Motus Energy LLC announced Sept. 29 the completion of the first phase of the company’s expansion project at its T1 and T2 terminals located in the Port of Brownsville, Texas.

The company also executed multiple contracts with leading customers in the region, including independent and major energy corporations, in support of the expansion, which allows increased movement of commodities between the United States, Mexico and other international markets.

Phase one of the expansion project included the construction of eight new storage tanks with a total of 370,000 barrels of capacity, increasing total storage capacity at the facility to 890,000 barrels.

The project also included the expansion of unloading capacity to as many as 78 railcars per day, as well as the installation of four new automated loading racks with a high-efficiency vapor control system, increasing the daily loading rack throughput to nearly 90,000 barrels per day.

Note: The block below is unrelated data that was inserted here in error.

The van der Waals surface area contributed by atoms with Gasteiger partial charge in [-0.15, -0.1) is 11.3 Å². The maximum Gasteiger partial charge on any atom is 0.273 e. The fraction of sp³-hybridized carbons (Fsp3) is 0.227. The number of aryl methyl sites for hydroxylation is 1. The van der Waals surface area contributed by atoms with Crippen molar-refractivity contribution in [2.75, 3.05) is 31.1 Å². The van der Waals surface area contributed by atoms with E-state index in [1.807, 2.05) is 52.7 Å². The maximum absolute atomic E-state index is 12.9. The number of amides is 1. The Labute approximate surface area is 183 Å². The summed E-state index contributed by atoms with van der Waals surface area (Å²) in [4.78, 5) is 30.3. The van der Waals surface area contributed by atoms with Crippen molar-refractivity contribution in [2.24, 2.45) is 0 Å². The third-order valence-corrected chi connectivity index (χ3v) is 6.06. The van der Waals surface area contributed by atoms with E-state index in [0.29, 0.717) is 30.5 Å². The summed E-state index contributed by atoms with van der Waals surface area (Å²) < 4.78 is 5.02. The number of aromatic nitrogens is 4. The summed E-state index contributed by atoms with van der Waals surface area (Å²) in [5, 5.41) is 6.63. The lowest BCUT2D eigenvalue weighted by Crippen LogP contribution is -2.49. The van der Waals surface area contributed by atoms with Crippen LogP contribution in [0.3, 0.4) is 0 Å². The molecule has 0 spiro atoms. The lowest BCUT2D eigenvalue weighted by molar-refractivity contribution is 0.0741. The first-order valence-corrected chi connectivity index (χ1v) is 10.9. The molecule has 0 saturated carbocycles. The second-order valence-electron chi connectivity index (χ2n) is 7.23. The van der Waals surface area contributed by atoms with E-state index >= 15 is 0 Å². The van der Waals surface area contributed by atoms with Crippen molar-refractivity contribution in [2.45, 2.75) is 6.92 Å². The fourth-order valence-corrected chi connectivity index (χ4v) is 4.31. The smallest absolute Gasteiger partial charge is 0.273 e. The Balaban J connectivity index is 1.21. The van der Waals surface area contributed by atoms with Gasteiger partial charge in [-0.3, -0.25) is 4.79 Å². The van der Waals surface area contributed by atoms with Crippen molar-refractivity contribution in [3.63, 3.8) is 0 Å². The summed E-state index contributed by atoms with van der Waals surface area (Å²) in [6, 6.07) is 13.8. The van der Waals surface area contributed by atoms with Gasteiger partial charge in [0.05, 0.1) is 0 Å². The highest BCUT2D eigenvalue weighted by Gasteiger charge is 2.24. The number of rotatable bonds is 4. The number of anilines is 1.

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RGV Leaders Talk Transportation Policy

The Texas House Committee on Transportation held a field hearing on Sept. 8, at the University of Texas Rio Grande Valley campus in Brownsville. Rio Grande Valley leaders were asked to weigh-in on transportation needs for the region. 

Among the local leaders, Port Director and CEO Eduardo A. Campirano spoke about port's unique infrastructure needs.

"The actual infrastructure needs of a port start inside the gate. Cargo doesn't start at the gate, it starts at the dock," said Campirano.

Listen Now

Texas A&M RGV Advanced Manufacturing Hub Announces Agreements